Many people have turned to taking herbs to lower cholesterol. A high level of LDL cholesterol, more commonly known as bad cholesterol, is a major risk factor for heart disease. Too much LDL in the bloodstream and plaque will begin to stick to the artery walls, eventually causing hardening of the arteries, which can lead to a stroke or a heart attack. While the good cholesterol, called HDL cholesterol, will continue to work to prevent this from happening, if the HDL numbers are not sufficiently high, they cannot do their job well. Low HDL numbers can also lead to heart disease, which is now the leading killer of women over the age of 50.
Herbs to lower cholesterol
Green tea can lower cholesterol levels while at the same time aid in the prevention of blood vessel constriction; tumeric-a spice used in many dishes that include curry-lowers LDL cholesterol and improves blood circulation. Olive leaves and ginger root have cholesterol lowering properties as do Omega 3, flax seed oil, extra virgin olive oil and garlic. Recommended dosage amounts should be obtained from your physician.
Vitamin B also has been shown to help reduce high cholesterol levels. Niacin can actually lower the bad cholesterol and raise the good cholesterol. However, niacin also contributes to hot flashes, thereby making this vitamin less attractive to women ages 40-65, who may already be combating hot flashes caused by menopause.
While niacin has shown promise in reducing cholesterol levels, it is not a vitamin to take lightly. Do not take niacin if you are already taking a prescription medication to lower your cholesterol. Combining niacin with any of the drugs currently prescribed as cholesterol lowering drug could be fatal. Always contact your physician before starting any new medical regiment, even if you are only adding a few vitamins and herbs to your diet.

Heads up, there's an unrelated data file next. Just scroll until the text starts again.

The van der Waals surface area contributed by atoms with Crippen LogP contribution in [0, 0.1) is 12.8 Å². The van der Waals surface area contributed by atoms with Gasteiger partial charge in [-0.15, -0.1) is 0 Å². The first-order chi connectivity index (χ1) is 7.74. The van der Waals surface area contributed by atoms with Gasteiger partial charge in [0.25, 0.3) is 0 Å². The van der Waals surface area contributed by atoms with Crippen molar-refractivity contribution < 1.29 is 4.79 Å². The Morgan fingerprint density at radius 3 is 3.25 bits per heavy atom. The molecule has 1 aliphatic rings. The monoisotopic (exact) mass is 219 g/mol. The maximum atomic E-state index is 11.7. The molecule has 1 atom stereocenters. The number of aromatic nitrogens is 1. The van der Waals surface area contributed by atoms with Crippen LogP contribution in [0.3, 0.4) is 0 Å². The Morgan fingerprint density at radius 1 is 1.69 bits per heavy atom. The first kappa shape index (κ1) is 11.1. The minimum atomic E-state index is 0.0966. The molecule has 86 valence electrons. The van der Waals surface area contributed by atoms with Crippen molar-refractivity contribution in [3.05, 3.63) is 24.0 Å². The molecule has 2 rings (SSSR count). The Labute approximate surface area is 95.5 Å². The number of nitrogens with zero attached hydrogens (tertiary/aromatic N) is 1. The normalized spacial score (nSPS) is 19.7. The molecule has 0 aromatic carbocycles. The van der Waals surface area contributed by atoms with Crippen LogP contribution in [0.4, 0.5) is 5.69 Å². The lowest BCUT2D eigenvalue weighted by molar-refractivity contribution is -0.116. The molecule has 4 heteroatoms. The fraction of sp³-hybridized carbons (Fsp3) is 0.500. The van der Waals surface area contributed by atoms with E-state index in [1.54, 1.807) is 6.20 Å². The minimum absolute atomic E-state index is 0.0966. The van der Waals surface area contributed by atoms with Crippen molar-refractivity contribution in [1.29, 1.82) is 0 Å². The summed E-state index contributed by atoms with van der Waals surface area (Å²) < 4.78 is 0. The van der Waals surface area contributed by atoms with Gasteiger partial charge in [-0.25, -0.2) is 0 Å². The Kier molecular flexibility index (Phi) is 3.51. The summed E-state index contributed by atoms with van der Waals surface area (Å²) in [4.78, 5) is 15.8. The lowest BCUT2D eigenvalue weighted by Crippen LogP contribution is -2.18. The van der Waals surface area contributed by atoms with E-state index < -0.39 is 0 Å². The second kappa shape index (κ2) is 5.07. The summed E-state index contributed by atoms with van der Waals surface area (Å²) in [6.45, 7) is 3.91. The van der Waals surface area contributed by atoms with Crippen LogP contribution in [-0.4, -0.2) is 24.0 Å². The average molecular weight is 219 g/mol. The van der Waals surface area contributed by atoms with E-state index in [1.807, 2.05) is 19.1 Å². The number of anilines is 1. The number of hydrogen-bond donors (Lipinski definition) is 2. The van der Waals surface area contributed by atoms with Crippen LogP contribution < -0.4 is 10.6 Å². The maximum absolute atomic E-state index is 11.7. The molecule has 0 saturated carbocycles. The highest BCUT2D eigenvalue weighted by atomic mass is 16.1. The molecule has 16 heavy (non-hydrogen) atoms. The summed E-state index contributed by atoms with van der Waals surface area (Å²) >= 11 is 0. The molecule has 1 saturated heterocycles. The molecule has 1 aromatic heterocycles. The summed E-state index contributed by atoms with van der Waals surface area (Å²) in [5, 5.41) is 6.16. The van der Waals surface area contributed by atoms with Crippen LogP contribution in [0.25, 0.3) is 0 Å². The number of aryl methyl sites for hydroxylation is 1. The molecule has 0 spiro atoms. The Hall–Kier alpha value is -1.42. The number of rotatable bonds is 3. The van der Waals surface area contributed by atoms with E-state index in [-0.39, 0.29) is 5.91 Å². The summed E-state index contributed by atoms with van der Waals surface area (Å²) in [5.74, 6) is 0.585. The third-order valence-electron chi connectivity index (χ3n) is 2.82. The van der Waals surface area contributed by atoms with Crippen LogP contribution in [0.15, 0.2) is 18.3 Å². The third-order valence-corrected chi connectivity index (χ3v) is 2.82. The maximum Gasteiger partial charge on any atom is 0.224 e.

While more study is required, at present it is thought that plants such as the artichoke show promise in the area of lowering blood cholesterol levels. Artichoke leaves contain cynarin, which is thought to increase bile production, thereby helping the body move bile from the liver to the gallbladder quicker, which theoretically may remove more cholesterol than normal. At least one test showed significant drops in LDL cholesterol after six weeks.
Taking herbs, vitamins, plant extracts or specialized foods can help lower cholesterol, but some herbs or foods must be taken in combination with other medications or in the absence of medication. Therefore, it is unsafe to battle high cholesterol on your own. Contact your physician before starting on any new or specialized regiment.
Other ways to lower cholesterol
Ways to lower overall cholesterol have been studied for years. The best ideas to date are to exercise, eat a low-fat diet, stop smoking and refrain from a diet with high alcohol content. Supplementation in the form of herbs or medications should be discussed with your physician.
Having high cholesterol has been recognized as a risk factor for heart disease for many years. When the link between high cholesterol and cardiac disease was first noted it was assumed that by lowering our dietary intake of cholesterol rich foods then we would lower our total cholesterol.
Currently, there are two methods to lower your cholesterol, diet and/or medication. Medications work well in lowering your cholesterol number, but you might be concerned about long term side effects of taking the medication.